ASLI Working Paper Series

Publication Title Building Inclusive and Just Societies: The Role of Deliberative Theory
Publisher Asian Law Institute
Series WPS016
Publication Date Nov 2010
Author/Speaker Puja Kapai Paryani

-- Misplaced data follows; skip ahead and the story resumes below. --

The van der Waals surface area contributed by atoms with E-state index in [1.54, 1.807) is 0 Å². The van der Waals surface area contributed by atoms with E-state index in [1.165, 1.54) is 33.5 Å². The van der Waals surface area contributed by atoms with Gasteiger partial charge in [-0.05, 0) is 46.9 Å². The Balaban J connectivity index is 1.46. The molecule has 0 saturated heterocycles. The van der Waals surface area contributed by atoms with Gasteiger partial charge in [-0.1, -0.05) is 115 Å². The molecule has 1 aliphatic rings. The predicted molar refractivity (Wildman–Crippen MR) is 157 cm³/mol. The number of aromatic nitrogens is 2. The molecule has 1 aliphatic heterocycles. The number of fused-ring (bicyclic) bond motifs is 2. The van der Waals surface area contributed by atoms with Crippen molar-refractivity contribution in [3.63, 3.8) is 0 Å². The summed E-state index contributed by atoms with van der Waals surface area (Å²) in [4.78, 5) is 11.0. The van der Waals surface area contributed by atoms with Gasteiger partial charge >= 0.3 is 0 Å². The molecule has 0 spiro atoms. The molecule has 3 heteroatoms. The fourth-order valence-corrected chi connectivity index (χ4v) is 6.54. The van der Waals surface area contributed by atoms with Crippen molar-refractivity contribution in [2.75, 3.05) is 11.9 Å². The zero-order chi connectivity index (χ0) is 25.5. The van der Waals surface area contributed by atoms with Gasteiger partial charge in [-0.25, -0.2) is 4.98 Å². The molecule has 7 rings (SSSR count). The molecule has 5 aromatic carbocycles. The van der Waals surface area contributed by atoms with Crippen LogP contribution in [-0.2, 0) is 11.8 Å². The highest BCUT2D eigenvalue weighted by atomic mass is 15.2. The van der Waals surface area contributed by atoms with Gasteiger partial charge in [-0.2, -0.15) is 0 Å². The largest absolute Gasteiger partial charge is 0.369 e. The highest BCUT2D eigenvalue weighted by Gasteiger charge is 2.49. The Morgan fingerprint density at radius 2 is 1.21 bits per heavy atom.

This paper starts from the premise that the nation-state model which enables nationals to participate in their own governance is an outdated model of political organisation in an age where plurinational states have become the norm. Drawing on the works of several political theorists who have sought to reconcile the status and role of cultural and national minorities in these states using liberal accommodation, tolerance, integration or multicultural accommodation and self-governance, this paper questions the central bases of the theories advanced. The paper argues that citizenship needs to be reconstrued to include everyone as having an equal and reciprocal duty in their own governance, including minorities. The current failure of the nation state model which has served to entrench differences and exclusion is attributable to the limited perception of immigrant and ethnic minorities as mere subjects of the polity. This view of immigrant and ethnic minority people as passive subjects as opposed to active and interactive members of the polity, distorts their role in the political apparatus of the state, ignoring their concerns, interests and capacities for political agency. In arguing that the inclusion of these groups into the state’s political structure and in the development of law and policy would serve numerous purposes, the paper draws on various theories of justice. The fundamental premise for such inclusion is that belonging and loyalty are cultivated through processes that require regular engagement with other groups, including minorities, in deliberative decision-making processes. Through the creation of a space for inter- and intra-group dialogue, the development of a national political identity whilst enabling the maintenance of subjective community identities becomes possible.The inclusion of minority groups in this process can help cultivate feelings of membership, commonality of purpose and ultimately, trust. In time, this trust can be capitalized upon to achieve justice through inclusion. Deliberation theory, it is argued, has an important and indispensable role in building just and inclusive societies, particularly multicultural polities.
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